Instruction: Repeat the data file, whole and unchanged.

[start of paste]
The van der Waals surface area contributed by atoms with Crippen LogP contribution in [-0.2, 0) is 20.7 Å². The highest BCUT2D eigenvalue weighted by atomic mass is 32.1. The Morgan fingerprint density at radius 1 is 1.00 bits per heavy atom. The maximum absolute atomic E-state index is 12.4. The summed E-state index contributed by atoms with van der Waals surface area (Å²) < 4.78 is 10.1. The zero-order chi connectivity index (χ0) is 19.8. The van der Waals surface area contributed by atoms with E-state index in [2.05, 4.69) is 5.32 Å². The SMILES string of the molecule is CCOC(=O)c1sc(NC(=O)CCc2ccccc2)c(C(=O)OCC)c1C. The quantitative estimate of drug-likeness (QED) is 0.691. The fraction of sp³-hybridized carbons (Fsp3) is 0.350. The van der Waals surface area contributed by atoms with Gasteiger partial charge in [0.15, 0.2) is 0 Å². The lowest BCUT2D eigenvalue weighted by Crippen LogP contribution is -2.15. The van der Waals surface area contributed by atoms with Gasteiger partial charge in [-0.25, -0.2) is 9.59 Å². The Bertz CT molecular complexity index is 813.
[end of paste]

The van der Waals surface area contributed by atoms with Crippen LogP contribution in [-0.2, 0) is 20.7 Å². The highest BCUT2D eigenvalue weighted by atomic mass is 32.1. The Morgan fingerprint density at radius 1 is 1.00 bits per heavy atom. The maximum absolute atomic E-state index is 12.4. The summed E-state index contributed by atoms with van der Waals surface area (Å²) < 4.78 is 10.1. The zero-order chi connectivity index (χ0) is 19.8. The van der Waals surface area contributed by atoms with E-state index in [2.05, 4.69) is 5.32 Å². The SMILES string of the molecule is CCOC(=O)c1sc(NC(=O)CCc2ccccc2)c(C(=O)OCC)c1C. The quantitative estimate of drug-likeness (QED) is 0.691. The fraction of sp³-hybridized carbons (Fsp3) is 0.350. The van der Waals surface area contributed by atoms with Gasteiger partial charge in [0.15, 0.2) is 0 Å². The lowest BCUT2D eigenvalue weighted by Crippen LogP contribution is -2.15. The van der Waals surface area contributed by atoms with Gasteiger partial charge in [-0.25, -0.2) is 9.59 Å². The Bertz CT molecular complexity index is 813.